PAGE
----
|Hong, Seung-Beom - MISC.|
|Sexton, Roy - MISC.|
Submitted to: Plant Physiology
Publication Type: Peer Reviewed Journal
Publication Acceptance Date: March 13, 2000
Publication Date: N/A
Interpretive Summary: Abscission is the process by which plants shed organs. The enzymes cellulase and polygalacturonase (PG) are important in breaking down the cell wall surrounding plant cells. The breakdown of the cell walls allows the cells to separate from each other and form the separation layer. In this manuscript we report the spatial distribution of two PGs in both the abscission zones and pistils of tomato. In addition, we propose a model for how the process of abscission is coordinated in many different types of cells. The purpose of this study is to better understand the regulation and expression of PG in tomato so that scientists and biotechnologists can use this information to genetically engineer plants with beneficial abscission properties (i.e., increased yield and quality).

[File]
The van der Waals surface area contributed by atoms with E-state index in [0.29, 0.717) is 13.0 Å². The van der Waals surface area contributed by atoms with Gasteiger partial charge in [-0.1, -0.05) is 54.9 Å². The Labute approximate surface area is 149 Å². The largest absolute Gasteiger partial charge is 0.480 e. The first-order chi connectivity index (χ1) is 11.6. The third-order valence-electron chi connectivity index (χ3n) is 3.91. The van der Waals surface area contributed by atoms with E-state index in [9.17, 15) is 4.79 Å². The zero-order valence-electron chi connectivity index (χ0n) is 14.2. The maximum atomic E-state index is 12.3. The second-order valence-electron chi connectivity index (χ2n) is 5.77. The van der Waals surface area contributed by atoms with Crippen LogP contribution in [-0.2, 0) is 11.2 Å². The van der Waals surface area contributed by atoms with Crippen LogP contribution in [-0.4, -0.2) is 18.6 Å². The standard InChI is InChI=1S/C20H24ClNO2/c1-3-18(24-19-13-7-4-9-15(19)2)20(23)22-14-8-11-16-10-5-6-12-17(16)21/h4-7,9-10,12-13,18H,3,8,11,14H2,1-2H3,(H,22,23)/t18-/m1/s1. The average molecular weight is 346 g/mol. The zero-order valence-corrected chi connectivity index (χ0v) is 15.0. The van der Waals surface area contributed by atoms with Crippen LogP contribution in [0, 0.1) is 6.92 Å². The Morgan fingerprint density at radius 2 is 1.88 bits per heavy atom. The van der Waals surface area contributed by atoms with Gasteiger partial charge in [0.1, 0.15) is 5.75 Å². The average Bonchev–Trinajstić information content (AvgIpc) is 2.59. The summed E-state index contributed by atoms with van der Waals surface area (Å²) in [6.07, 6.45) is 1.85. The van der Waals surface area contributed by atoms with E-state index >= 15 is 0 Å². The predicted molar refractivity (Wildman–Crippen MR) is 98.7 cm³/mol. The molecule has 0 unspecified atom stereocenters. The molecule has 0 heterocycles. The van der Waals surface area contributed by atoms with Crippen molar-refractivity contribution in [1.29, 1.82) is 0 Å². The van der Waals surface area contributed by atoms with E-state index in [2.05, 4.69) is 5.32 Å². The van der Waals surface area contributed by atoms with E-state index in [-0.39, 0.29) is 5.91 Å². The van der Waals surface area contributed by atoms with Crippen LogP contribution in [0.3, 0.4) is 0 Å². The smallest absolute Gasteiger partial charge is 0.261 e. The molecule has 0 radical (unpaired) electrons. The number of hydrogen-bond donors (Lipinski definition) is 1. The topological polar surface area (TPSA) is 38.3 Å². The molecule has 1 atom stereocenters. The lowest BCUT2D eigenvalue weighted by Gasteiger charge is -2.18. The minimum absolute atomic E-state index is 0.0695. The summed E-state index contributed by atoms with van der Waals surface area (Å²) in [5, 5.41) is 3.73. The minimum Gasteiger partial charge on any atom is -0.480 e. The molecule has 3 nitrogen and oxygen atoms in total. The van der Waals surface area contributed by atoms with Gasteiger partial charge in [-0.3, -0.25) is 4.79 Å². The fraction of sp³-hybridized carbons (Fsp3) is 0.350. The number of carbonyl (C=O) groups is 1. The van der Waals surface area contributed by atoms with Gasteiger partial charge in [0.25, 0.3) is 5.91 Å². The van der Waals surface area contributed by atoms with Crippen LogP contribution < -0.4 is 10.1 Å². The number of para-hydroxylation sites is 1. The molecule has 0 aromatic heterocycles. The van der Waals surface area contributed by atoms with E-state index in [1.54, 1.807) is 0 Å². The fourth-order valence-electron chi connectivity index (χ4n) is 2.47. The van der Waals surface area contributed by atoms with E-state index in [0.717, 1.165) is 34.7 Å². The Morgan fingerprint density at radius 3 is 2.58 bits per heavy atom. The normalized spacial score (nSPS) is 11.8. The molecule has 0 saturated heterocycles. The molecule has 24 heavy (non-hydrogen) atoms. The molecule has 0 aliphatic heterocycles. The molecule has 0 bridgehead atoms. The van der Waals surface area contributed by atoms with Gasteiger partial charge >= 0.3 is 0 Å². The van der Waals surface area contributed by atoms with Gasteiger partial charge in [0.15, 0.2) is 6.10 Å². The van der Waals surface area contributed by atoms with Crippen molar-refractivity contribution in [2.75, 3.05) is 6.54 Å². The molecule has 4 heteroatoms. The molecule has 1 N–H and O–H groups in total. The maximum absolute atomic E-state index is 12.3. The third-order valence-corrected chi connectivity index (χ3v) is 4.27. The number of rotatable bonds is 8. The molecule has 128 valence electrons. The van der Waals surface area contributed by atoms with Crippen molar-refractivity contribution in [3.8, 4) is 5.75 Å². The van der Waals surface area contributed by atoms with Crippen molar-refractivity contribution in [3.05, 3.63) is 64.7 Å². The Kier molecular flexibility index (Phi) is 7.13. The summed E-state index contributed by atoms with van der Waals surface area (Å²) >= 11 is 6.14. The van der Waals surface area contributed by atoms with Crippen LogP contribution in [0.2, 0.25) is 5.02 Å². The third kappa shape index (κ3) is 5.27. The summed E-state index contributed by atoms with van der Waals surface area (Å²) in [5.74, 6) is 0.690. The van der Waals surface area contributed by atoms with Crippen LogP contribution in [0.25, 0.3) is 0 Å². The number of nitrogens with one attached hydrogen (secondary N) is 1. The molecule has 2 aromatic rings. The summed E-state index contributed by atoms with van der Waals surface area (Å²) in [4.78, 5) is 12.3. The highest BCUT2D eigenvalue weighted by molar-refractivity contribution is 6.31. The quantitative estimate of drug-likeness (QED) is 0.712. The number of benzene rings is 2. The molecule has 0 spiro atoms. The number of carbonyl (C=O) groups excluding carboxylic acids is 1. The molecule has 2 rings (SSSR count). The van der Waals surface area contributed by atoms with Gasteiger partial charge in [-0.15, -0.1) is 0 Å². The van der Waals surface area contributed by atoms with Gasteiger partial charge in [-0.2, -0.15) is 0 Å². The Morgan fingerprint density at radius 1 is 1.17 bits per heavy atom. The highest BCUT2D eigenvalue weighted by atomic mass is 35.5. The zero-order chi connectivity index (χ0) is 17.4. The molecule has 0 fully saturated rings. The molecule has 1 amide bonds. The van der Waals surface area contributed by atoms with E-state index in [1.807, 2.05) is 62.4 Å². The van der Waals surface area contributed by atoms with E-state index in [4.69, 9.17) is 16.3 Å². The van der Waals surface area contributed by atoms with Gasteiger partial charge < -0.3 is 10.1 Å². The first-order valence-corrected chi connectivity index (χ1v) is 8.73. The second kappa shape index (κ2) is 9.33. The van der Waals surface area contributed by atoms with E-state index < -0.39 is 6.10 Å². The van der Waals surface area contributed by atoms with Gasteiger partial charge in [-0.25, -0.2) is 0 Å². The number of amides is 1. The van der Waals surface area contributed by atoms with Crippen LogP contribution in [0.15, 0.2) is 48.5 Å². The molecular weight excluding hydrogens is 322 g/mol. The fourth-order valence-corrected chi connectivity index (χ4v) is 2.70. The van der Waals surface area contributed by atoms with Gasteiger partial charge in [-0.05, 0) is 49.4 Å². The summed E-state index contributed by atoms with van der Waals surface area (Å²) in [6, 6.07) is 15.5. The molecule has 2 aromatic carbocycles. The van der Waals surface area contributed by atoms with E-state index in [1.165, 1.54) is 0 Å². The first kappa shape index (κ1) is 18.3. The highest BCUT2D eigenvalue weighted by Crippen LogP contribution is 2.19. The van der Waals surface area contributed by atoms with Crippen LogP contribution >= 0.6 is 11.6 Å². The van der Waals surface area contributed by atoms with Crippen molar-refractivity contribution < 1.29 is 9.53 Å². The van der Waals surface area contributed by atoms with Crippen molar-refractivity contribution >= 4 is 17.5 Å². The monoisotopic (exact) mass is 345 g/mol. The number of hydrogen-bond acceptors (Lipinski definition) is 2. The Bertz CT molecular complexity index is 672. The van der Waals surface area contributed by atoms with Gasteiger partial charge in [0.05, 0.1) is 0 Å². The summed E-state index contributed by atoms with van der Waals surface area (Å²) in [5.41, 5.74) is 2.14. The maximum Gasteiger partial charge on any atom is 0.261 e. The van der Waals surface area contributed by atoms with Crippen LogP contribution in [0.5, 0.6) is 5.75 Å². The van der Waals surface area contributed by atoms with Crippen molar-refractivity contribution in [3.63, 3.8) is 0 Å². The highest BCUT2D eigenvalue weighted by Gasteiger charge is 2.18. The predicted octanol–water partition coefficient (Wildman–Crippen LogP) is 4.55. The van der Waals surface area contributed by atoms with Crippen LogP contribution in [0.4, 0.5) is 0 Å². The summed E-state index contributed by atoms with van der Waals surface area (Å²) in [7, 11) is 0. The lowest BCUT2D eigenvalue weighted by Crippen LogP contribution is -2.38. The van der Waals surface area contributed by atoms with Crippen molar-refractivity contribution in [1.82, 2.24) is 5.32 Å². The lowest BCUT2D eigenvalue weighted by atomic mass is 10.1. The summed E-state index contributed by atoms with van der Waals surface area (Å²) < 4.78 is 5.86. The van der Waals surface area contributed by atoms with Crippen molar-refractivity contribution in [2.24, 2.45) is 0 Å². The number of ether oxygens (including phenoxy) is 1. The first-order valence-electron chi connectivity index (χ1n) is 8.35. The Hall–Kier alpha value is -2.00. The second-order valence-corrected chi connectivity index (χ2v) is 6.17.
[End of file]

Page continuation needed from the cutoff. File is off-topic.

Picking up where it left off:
Technical Abstract: The tomato polygalacturonase genes, TAPG1 and TAPG4, are abundantly expressed in both abscission zones and the pistils of mature flowers. To further investigate the spatial and temporal expression patterns for these genes, the TAPG gene promoters were ligated to beta-glucuronidase (GUS) reporter genes and transformed into tomato (Lycopersicon esculentum). GUS expression with both constructs was similar and entirely consistent with the expression patterns of the native gene transcripts. GUS activity was observed in the weakening abscission zones of the leaf petiole, flower and fruit pedicel, flower corolla, and fruit calyx. In leaf petiole and flower pedicel zones this activity was enhanced by ethylene and inhibited by IAA. On induction of abscission with ethylene, GUS accumulation was much earlier in TAPG4:GUS than in TAPG1:GUS transformants. Moreover, TAPG4:GUS staining appeared to predominate in the vascular bundles relative to surrounding cortex cells whereas TAPG1:GUS was more evenly distributed across the separation layer. Like the native genes, GUS was also expressed in the stigma. Activity was not apparent in pistils until the flowers had opened and was confined to the stigma and style immediately proximal to it. A minimal promoter construct consisting of a 247-bp 5' upstream element from TAPG1 was found to be sufficient to direct GUS expression in both abscission zones and the stigma.